How to Identify and Challenge Irrational Thinking


One of the hallmarks of mental health issues like anxiety and depression are rigid, irrational thought patterns. Oftentimes, clients do not realize their thinking is rigid or irrational, so these patterns are reinforced over and over again until someone draws their attention to them, and helps the person understand that their thoughts are irrational and problematic.

When clients with rigid thought patterns enter therapy, counselors try to help them develop more flexible and realistic lenses through which to see the world. This process takes a great deal of time and conscious effort, and can be frustrating to many clients. If you believe you may struggle with rigid irrational thought patterns, here are some suggestions to get you started on becoming more flexible and realistic.

Identify Your Rigid Thinking

There are several questions you can ask yourself to help identify if you have rigid thought patterns. These questions include, “Is this thinking black and white?,” “Is this thinking all or nothing?” and “Is this thinking either or?” Some examples of rigid thought patterns that can be identified with these questions include: “If I don’t pass this test, I’m dropping out of school” or “If my friends can’t hang out with me tonight, it means they don’t like me.” Words like always, must, or should can help identify rigid thought patterns. For example, the statement “I should always follow my meal plan” is a rigid thought because it does not allow for the flexibility of a friend asking you to lunch last minute.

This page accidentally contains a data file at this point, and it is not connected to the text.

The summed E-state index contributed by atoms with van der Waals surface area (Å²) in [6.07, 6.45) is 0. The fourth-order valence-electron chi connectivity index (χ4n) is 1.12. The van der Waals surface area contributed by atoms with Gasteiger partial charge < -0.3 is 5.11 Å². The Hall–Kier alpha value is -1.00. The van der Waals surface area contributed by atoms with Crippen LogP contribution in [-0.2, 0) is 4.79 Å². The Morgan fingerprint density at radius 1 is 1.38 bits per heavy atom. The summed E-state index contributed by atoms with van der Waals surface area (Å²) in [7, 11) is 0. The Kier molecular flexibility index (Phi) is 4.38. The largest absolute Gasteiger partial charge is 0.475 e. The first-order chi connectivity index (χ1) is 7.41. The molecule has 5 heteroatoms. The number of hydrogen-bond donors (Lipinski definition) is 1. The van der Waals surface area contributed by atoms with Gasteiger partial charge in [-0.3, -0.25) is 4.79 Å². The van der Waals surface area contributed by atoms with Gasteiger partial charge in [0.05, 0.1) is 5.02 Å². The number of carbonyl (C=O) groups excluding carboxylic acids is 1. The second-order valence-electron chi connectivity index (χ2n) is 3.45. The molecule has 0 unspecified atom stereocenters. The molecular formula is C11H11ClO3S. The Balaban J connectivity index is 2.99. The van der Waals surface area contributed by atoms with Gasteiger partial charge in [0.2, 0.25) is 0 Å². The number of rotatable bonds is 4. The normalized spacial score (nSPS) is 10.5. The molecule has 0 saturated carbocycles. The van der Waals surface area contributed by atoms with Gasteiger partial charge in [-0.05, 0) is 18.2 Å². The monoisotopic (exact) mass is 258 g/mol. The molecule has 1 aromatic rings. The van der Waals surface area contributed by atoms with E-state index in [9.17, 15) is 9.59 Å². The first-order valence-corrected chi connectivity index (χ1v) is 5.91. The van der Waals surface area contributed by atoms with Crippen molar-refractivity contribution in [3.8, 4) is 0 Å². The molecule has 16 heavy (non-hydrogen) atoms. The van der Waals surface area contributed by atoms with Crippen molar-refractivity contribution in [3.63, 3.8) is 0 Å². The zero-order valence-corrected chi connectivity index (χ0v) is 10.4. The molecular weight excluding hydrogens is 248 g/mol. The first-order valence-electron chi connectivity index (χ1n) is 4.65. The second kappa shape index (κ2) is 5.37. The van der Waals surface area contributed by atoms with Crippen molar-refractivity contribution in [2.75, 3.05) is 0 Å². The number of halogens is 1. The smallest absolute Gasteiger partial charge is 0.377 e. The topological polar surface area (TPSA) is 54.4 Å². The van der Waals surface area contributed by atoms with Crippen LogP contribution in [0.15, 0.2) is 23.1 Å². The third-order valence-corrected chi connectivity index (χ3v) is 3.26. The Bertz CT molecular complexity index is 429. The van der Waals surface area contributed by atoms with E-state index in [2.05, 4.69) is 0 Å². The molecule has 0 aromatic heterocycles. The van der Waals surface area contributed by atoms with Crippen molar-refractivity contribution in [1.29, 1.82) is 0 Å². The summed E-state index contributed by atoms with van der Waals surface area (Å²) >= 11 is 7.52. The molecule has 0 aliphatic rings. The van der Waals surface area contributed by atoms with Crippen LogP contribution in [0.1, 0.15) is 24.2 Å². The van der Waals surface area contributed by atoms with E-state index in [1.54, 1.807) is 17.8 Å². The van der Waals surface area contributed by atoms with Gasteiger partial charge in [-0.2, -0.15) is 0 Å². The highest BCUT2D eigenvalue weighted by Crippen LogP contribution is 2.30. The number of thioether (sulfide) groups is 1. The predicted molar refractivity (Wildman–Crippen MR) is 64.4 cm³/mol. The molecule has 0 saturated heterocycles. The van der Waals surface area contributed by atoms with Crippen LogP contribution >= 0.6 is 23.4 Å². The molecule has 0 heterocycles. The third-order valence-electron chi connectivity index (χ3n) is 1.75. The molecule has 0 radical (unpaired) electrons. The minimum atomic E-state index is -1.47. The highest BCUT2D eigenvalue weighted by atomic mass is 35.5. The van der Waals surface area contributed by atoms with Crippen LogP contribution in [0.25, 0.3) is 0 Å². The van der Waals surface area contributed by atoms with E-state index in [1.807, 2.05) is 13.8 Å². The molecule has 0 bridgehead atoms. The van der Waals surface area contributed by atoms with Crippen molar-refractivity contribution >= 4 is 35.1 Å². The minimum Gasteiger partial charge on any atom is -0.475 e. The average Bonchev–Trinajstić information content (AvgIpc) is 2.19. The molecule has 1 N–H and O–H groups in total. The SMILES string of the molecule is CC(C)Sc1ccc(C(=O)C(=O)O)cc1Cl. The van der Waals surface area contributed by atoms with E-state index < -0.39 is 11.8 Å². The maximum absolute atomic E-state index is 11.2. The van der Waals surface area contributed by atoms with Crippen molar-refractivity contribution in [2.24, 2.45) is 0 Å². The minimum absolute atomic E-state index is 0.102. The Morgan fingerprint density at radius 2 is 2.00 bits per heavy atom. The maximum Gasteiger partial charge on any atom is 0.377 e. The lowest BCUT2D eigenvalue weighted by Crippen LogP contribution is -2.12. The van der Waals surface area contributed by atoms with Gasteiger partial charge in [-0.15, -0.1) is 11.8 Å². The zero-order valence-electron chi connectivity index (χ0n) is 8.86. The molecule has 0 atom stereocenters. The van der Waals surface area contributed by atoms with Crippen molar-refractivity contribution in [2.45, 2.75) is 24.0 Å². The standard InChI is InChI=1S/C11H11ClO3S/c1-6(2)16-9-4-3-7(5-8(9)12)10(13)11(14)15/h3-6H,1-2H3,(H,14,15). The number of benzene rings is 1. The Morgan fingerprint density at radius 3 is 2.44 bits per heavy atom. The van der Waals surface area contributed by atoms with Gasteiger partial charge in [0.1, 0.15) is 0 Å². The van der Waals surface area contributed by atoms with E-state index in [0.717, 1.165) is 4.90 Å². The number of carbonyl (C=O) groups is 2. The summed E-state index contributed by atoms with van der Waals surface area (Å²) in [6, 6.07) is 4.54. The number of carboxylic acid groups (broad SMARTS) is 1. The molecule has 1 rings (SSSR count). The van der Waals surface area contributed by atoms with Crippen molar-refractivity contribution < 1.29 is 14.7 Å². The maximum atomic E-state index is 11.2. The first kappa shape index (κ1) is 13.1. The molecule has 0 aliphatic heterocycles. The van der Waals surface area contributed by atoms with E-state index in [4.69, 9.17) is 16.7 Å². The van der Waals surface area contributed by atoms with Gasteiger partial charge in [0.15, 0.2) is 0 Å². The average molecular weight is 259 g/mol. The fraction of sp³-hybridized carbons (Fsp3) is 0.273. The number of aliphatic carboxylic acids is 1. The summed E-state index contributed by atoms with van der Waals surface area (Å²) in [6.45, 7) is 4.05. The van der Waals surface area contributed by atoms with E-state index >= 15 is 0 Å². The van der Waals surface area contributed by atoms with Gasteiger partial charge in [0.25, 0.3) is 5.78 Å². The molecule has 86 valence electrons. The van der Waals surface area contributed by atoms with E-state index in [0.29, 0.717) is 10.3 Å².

Challenge Your Rigid Thinking

Once you become aware of your rigid thought patterns, you can begin to challenge them. Try to adapt your “black and white” thinking to become gray. Using our example from before, “If my friends can’t hang out with me tonight, it means they don’t like me” becomes “I’ll be disappointed if my friends can’t hang out with me tonight, but I know they still like me because they called me yesterday and asked to hang out next week”. When forming more flexible thought patterns, use the real-life experience as evidence to challenge your irrational thinking.

Speak With A Therapist

It can be very difficult to identify and challenge rigid thought patterns on your own because they are often so deeply ingrained. Working with a therapist can help you improve your ability to shed your rigid thoughts and develop more flexible ways of thinking. A therapist can help you identify your irrational and rigid patterns and help you use as evidence to challenge them. If you are interested in working with a therapist to develop a healthier and more flexible way of thinking, contact The Light Program today.